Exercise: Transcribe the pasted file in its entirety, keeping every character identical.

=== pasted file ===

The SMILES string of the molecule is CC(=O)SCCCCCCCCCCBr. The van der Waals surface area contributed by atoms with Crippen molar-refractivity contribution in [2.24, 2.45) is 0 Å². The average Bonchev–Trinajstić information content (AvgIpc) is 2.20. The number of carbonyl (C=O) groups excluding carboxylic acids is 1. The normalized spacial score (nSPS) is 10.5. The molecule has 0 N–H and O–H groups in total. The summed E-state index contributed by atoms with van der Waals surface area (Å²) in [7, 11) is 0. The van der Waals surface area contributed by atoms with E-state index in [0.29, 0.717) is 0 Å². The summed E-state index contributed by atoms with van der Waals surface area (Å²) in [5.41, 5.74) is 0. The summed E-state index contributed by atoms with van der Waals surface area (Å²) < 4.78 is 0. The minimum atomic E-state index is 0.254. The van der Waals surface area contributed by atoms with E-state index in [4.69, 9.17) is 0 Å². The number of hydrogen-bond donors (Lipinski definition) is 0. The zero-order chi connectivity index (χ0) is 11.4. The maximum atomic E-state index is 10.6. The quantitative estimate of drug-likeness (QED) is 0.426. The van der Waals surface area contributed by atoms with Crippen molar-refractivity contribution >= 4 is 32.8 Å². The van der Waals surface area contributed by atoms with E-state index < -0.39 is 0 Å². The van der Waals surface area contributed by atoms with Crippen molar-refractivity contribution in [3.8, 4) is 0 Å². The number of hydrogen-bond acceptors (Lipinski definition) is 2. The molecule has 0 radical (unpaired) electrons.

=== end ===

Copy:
The SMILES string of the molecule is CC(=O)SCCCCCCCCCCBr. The van der Waals surface area contributed by atoms with Crippen molar-refractivity contribution in [2.24, 2.45) is 0 Å². The average Bonchev–Trinajstić information content (AvgIpc) is 2.20. The number of carbonyl (C=O) groups excluding carboxylic acids is 1. The normalized spacial score (nSPS) is 10.5. The molecule has 0 N–H and O–H groups in total. The summed E-state index contributed by atoms with van der Waals surface area (Å²) in [7, 11) is 0. The van der Waals surface area contributed by atoms with E-state index in [0.29, 0.717) is 0 Å². The summed E-state index contributed by atoms with van der Waals surface area (Å²) in [5.41, 5.74) is 0. The summed E-state index contributed by atoms with van der Waals surface area (Å²) < 4.78 is 0. The minimum atomic E-state index is 0.254. The van der Waals surface area contributed by atoms with E-state index in [4.69, 9.17) is 0 Å². The number of hydrogen-bond donors (Lipinski definition) is 0. The zero-order chi connectivity index (χ0) is 11.4. The maximum atomic E-state index is 10.6. The quantitative estimate of drug-likeness (QED) is 0.426. The van der Waals surface area contributed by atoms with Crippen molar-refractivity contribution >= 4 is 32.8 Å². The van der Waals surface area contributed by atoms with E-state index < -0.39 is 0 Å². The van der Waals surface area contributed by atoms with Crippen molar-refractivity contribution in [3.8, 4) is 0 Å². The number of hydrogen-bond acceptors (Lipinski definition) is 2. The molecule has 0 radical (unpaired) electrons.